The child is very much father to the man in "Staying Vertical," a serenely nutty cinematic pastoral that unfolds at the crossroads of life and death, freedom and responsibility, this world and the next. The film follows a screenwriter in his 30s named Leo (Damien Bonnard) into the open countryside, where he shacks up with a shepherdess, has a baby boy and soon finds himself dealing with much more than just a crippling case of writer's block.
The movie, for its part, hardly wants for creative inspiration. You could probably imagine a much straighter (in every sense) version of this story — one that doesn't feature quite as many growling wolves, eccentric sexual configurations and scenes of botanical electrode therapy.
But really, where would be the fun in that? Writer-director Alain Guiraudie has a gift for burrowing his way into the human soul by way of the libido, and he works in a searching, serio-comic style that refuses to separate life's wildest extremes into neat, narratively expedient compartments. With "Staying Vertical," he has made the sort of movie that is often described as "not knowing what kind of film it wants to be" — a dismissal that, in this case, should instead be considered high praise.
Guiraudie came to international prominence with his 2013 Cannes Film Festival sensation "Stranger by the Lake," a wickedly seductive thriller that observed the comings and goings at a secluded gay cruising spot with both erotic heat and chilly analytical rigor. To say that "Staying Vertical" touches on some of the same preoccupations — the great outdoors, the dark side of desire, manhood and its discontents — is at once perfectly true and faintly misleading. What it lacks in its predecessor's exacting formal control, the new movie more than makes up for in its capacity to surprise. It could be titled "Stranger by the Minute."
It begins simply enough. Leo finds himself traveling among the windswept wilds of southwestern France (beautifully photographed by Claire Mathon), searching for writerly inspiration and fascinated by the wolves that inhabit the region. He falls into bed with a rural woman named Marie (India Hair), who oversees a flock of sheep with her gruff dad, Jean-Louis (Raphaël Thiéry), and her two young sons. She soon gives birth to a third, an event that Guiraudie observes in unsparingly gooey detail — one of several full-frontal close-ups that, under the camera's unflinching gaze, seem to evoke Gustave Courbet's famous nude, "The Origin of the World."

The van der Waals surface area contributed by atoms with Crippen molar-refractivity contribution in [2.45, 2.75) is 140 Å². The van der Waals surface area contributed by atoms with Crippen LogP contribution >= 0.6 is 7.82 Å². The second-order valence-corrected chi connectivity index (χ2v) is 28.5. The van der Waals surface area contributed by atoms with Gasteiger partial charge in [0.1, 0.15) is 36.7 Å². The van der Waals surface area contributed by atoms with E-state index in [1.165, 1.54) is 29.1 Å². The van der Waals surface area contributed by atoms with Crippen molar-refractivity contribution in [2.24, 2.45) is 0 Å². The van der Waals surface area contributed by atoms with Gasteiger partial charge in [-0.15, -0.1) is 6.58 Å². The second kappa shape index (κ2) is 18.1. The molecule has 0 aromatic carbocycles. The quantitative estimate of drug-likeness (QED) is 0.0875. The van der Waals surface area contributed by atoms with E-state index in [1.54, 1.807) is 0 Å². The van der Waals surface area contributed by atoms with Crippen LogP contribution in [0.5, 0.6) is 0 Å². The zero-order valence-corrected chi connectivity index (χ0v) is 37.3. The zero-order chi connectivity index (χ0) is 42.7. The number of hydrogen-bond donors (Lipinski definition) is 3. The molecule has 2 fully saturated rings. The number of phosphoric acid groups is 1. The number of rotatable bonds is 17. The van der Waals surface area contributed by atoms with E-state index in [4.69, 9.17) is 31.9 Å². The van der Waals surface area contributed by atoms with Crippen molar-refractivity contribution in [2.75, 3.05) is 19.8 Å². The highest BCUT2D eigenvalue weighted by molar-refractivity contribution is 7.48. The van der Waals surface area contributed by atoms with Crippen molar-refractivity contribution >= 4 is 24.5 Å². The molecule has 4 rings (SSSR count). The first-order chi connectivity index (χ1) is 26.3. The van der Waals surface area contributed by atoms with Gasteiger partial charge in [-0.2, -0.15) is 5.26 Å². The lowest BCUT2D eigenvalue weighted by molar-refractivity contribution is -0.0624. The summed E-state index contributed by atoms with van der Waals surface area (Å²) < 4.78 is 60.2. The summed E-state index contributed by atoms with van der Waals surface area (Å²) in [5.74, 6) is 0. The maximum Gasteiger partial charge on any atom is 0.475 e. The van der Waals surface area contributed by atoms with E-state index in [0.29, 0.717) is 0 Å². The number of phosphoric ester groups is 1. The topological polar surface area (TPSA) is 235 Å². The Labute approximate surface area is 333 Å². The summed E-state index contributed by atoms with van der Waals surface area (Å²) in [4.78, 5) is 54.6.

But Marie, the only female character of any stature, soon recedes from the picture, moving to the city with her two older sons and leaving Leo to care for their infant alone. Leo continues to drift, putting off the screenplay he's writing and dragging his son along from scene to scene with an odd mix of affection and carelessness.
He also pays regular visits to a nearby cottage where Marcel (Christian Bouillette), a grouchy old shut-in who likes to blast Pink Floyd and yell anti-gay slurs at his houseguest, a sullen young man named Yoan (Basile Meilleurat). Their love-hate codependency seems forever on the brink of shifting into outright homoerotic desire, and it finds a strange echo in Leo's own continually evolving relationship with Jean-Louis.
By the time Leo gets into a canoe and paddles his way downriver in search of a marsh-dwelling plant therapist (Laure Calamy), "Staying Vertical" has taken on the demented illogic and inexplicable clarity of a dream. Not the kind of dream that teems with bold, hallucinatory imagery, but rather the kind that thrives on steadily escalating degrees of narrative derangement, in which even the story's weirdest formulations seem rooted in the banality of the everyday.
Characters disappear at random only to reemerge in strange new configurations. Traditional roles are slyly recast; people you didn't think knew each other turn out to know each other. The movie's circular, repetitive structure increasingly seems to mirror the cyclical nature of all existence. Sex is linked as closely to death as it is to life, l'origin du monde and la petite mort rolled into one.
Its title a sly reference to what distinguishes men from beasts, "Staying Vertical" hinges on the tension between primal instincts and socially proscribed behavior. Guiraudie isn't just trying to decimate sexual taboos; he is also taking gently comic aim at the overly rigid roles into which people tend to lock themselves. And he has an ideal collaborator in Bonnard, the kind of actor who keeps you at a slight remove initially only to become an increasingly empathetic figure as the movie wends its way toward its strange, and strangely moving, destination.
Of all the roles a man might be called on to play in the world — father, lover, protector, provider — how does he reconcile any single one with all the others? Guiraudie's crazily compassionate filmmaking creates a space for all manner of male fantasies and anxieties, however dark, shameful or grotesque, to assert themselves. And he does this without losing sight of those wolves prowling at the edges of the story — a reminder of the very real predators lying out there in wait, to say nothing of those lurking within.
"Staying Vertical" — 3 stars
No MPAA rating
Running time: 1:40
Opens: Friday at the Gene Siskel Film Center, 164 N. State St., siskelfilmcenter.org; in French with English subtitles.